The phoenix-shaped Beijing Daxing International Airport has become an iconic building in the Chinese capital.

Designed by Zaha Hadid Architects, ADP Ingénierie and Beijing Institute of Architectural Design (BIAD), the terminal building has a total Gross Floor Area (GFA) of over 700,000m² and can process 100 million passengers every year, relieving pressure on the Beijing Capital International Airport.

Daxing is designed to be a super transportation hub for Beijing. Three underground rail stations with a total area of 200,000 m² are situated below the terminal building, with five railway lines giving passengers transport links for onward travel. 

BIAD appointed us as fire engineering consultants for the entire airport, and later asked us to peer review and value engineer the steel roof structure for the Beijing New Airport Construction Headquarters. 

The flowing, interconnected form of the terminal is a stunning piece of architecture, but it poses huge design challenges in terms of fire safety. This is complicated by the transportation hub beneath and the interconnecting spaces, which had to be treated as a single massive fire compartment. 

Our fire engineers took a performance-based approach to designing the fire control zones for the airport. We incorporated a series of fire protection strategies, including smoke curtains, fire shutters and fire separation bands to prevent the spread of fire and smoke from one zone to another, replacing traditional solid walls that affect passenger circulation.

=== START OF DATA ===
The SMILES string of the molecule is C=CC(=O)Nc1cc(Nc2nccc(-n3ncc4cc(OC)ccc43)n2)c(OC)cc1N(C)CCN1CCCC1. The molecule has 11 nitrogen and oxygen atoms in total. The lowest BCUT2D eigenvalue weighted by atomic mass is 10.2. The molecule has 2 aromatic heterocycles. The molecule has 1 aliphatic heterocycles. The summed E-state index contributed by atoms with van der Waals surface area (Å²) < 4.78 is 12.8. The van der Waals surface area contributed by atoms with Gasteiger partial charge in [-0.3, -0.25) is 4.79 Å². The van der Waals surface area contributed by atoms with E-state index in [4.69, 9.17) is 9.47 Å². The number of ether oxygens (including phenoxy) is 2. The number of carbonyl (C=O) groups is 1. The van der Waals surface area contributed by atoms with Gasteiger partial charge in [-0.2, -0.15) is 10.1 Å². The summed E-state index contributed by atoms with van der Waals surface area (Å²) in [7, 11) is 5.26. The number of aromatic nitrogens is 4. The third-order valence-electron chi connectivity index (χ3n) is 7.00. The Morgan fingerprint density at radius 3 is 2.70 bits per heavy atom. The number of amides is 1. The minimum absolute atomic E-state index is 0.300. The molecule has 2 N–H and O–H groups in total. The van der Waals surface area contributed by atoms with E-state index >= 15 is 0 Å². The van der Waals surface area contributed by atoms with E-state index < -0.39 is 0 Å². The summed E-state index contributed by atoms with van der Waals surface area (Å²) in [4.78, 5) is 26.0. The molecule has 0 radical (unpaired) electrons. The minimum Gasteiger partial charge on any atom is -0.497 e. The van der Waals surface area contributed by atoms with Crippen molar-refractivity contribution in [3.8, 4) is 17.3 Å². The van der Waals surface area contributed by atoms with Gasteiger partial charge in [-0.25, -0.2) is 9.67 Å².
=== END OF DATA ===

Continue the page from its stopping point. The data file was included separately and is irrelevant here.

High risk areas are fully contained with fire resistant construction, and we used the large Central atrium to control smoke by using buoyancy and dilution.

A smart exit strategy

Emergency exits presented a major design challenge. Due to the size and the number of occupants, escape distance to the outside is over 200m for most parts of the Central zone, compared to a standard building where it should be under 75m. To mitigate this, we provided 29 exit stairways in the Central zone, shortening the travel distance for various floors and diverting pedestrian flow to prevent bottlenecks. 

The baggage handling areas in arrivals also posed risks for swift evacuation, so we designed a smart exit strategy for public zones using different routes for evacuation depending upon where any fire may be located.

Optimising the roof structure

The roof of the terminal building is a large-span, complex hyperboloid steel grid structure covering over 350,000m². Containing more than 170,000 steel members, it is supported by giant C-shape columns that seamlessly connect with the roof.

Our engineers, using software developed in-house, studied the configuration, loading, vertical support system reactions and the structural deflection and displacement across the roof. 420 load combinations were considered and 38 different cross section sizes were employed in the superstructure, with our analysis showing significant scope for optimisation. 

With extensive experience in long span steel structures and structural design, our engineers proposed strategies for the different zones of the terminal, improving roof truss patterns and reducing unnecessary structural depth and member sizing.

Efficiency is the key

Although the design of the steel roof had already been reviewed by several local design institutes prior to our review, Arup’s comprehensive optimisation strategies helped the project achieve a further reduction in steel tonnage, resulting in significant cost savings and reduced carbon emissions. 

By integrating the transportation hub and terminal building instead of placing them at separate locations, our solution will help save over 1.6 million hours for nearly 30 million passengers every year.

Did you know?






annual passengers at maximum capacity


steel members for the signature rooftop